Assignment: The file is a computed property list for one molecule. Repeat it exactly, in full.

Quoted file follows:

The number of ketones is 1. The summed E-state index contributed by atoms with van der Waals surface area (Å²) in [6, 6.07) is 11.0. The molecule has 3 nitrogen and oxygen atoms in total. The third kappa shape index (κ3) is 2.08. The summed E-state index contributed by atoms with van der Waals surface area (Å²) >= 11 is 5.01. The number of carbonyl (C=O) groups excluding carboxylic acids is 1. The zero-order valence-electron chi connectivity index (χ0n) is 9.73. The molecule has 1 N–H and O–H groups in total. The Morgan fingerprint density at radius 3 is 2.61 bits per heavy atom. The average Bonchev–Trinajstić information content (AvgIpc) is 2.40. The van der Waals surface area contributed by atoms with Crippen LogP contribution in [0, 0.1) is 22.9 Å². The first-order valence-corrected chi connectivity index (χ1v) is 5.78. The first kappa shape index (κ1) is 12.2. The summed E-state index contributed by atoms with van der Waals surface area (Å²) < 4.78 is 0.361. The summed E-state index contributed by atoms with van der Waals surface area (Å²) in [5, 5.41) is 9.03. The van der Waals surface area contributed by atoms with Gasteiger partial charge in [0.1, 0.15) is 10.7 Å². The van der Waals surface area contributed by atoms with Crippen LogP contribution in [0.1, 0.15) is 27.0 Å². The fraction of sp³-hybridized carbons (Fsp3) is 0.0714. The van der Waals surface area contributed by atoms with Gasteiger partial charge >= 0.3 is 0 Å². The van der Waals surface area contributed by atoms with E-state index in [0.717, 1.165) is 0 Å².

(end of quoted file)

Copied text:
The number of ketones is 1. The summed E-state index contributed by atoms with van der Waals surface area (Å²) in [6, 6.07) is 11.0. The molecule has 3 nitrogen and oxygen atoms in total. The third kappa shape index (κ3) is 2.08. The summed E-state index contributed by atoms with van der Waals surface area (Å²) >= 11 is 5.01. The number of carbonyl (C=O) groups excluding carboxylic acids is 1. The zero-order valence-electron chi connectivity index (χ0n) is 9.73. The molecule has 1 N–H and O–H groups in total. The Morgan fingerprint density at radius 3 is 2.61 bits per heavy atom. The average Bonchev–Trinajstić information content (AvgIpc) is 2.40. The van der Waals surface area contributed by atoms with Crippen LogP contribution in [0, 0.1) is 22.9 Å². The first-order valence-corrected chi connectivity index (χ1v) is 5.78. The first kappa shape index (κ1) is 12.2. The summed E-state index contributed by atoms with van der Waals surface area (Å²) < 4.78 is 0.361. The summed E-state index contributed by atoms with van der Waals surface area (Å²) in [5, 5.41) is 9.03. The van der Waals surface area contributed by atoms with Gasteiger partial charge in [0.1, 0.15) is 10.7 Å². The van der Waals surface area contributed by atoms with Crippen LogP contribution in [0.1, 0.15) is 27.0 Å². The fraction of sp³-hybridized carbons (Fsp3) is 0.0714. The van der Waals surface area contributed by atoms with Gasteiger partial charge >= 0.3 is 0 Å². The van der Waals surface area contributed by atoms with E-state index in [0.717, 1.165) is 0 Å².